As student loan balances continue to rise, advisers have a warning for clients who are inclined to help by cosigning or taking out a loan on the behalf of a child: When you borrow, you imperil your retirement.
Take it from Larry Rosenthal, president of Rosenthal Wealth Management Group, who recently started working with a woman in her mid-50s who is holding about $50,000 in student loan debt taken out on the behalf of her children, including some that was paid for with credit cards.
Will they be able to retire at their ideal age of 65? If they'd like to, it's going to be an uphill haul, Mr. Rosenthal said.
“The conversation was that they have to retire this debt before they get into retirement,” he said. “[They're] up to their neck in spending issues with this debt, and that's going to move into retirement with them. They won't be able to retire unless we assassinate the debt.”
A recent report depicting the plight of retirees chained to student loan debt is a stark warning to advisers such as Mr. Rosenthal whose clients want to bear the brunt of borrowing for their college-bound children.
The report, compiled by the U.S. Government Accountability Office, found that 3% of households led by those aged 65 and older — 706,000 households in all — are maintaining student loan debt. The number is tiny compared to the 22 million households led by those 64 and under who are still holding student loan debt.
Still, the dollar amount of student loan debt held by borrowers over age 65 is growing rapidly. In 2005, the amount of outstanding federal student loan balances for the senior crowd was $2.8 billion, according to the GAO. By 2013, that figure had ballooned to $18.2 billion.
Though the study focused on retirees who had taken out their loans decades ago and were still paying them down, it highlighted a concern that advisers have for clients who may imperil their retirement because they are inclined to help their children.
“Don't harm your own financial future to help your kids,” said Abby Rosen, a financial adviser with Brinton Eaton. “They have a much longer working future ahead of them.”
For parents already encumbered with student loan debt, “retirement isn't a green pasture,” said John Collins, managing director of GL Advisor. These parents will likely end up working longer and may even dip into their home equity to try to service their debts. That strain may continue into retirement.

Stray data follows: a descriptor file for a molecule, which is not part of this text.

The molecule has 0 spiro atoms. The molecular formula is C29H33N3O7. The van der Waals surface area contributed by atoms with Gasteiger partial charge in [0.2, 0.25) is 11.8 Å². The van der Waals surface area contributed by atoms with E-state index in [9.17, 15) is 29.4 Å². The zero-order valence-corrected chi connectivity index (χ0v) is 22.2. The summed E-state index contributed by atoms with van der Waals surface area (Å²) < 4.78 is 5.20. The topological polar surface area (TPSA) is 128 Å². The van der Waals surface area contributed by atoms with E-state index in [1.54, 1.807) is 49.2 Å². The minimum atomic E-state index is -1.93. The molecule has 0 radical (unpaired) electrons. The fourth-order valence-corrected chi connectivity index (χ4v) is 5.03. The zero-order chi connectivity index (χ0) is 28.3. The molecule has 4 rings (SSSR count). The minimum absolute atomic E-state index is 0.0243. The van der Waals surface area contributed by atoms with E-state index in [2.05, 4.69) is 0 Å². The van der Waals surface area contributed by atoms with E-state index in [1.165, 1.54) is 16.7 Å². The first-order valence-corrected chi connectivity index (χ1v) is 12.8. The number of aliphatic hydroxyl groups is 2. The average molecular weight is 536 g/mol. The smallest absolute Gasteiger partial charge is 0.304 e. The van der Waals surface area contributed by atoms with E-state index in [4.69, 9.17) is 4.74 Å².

Parents, particularly those who borrowed those PLUS loans when interest rates were higher, may benefit from refinancing those loans via the private marketplace. Those who borrowed around the 2008 financial crisis may have interest rates as high as 8.5%. Refinancing could bring the interest rates on the loans back down to something more reasonable, Mr. Collins said.
Adviser Jeffrey Cutter, founder of Cutter Financial Group, says he's seeing more retirees and near-retirees budget out a portion of their income to manage student loans that they've cosigned for their kids. Those children have run into hardship and can't afford their monthly payments. The amounts of money parents spend to service student loans is significant: $800 to $1000 a month, Mr. Cutter said.
“In the past year, I can count eight to 10 times where this has happened,” he added. “It's significant. And when you drill down, you find that it's not just one kid that they're paying for; it's multiple kids.”
Mr. Rosenthal is working with the woman with about $50,000 in student loans by basing her retirement plans around cash flow. She is able to save a little money in spite of the debt servicing that's going on, but is unable to ramp up her savings — and she's able to pay down only the minimum payments on the debts.
Mr. Rosenthal asked the woman to prepare for their planning by pulling together four months of expenses and determining where she can start making some budget cuts. “The challenge she has is that all the money that's going in, is going out,” he said.
For Millennials, the GAO report is a glimpse into what may be ahead. Broken down by age group, the under-30 crowd has the lion's share of student loan debt: $322 billion as of the end of 2012, according to data from the Federal Reserve Bank of New York. The possibility of carrying five- and six-figure debt into retirement, plus the prospect of having your Social Security garnished if you default, doesn't seem all that unrealistic anymore.
“If you're paying the debt now, how does it impact your ability to save and put away for retirement and to invest in assets that appreciate over time, like a home?” posed Mr. Collins. “Mortgage underwriting standards have changed so dramatically and student loan debt is so pervasive that people who would be great first-time buyers aren't even close to eligibility for loans.”
“It has a dire impact on Millennials,” he added.
An earlier version of this story indicated that student loans could be refinanced at a lower rate through Federal Direct Reconsolidation Loans. Such loans do not necessarily carry a lower rate.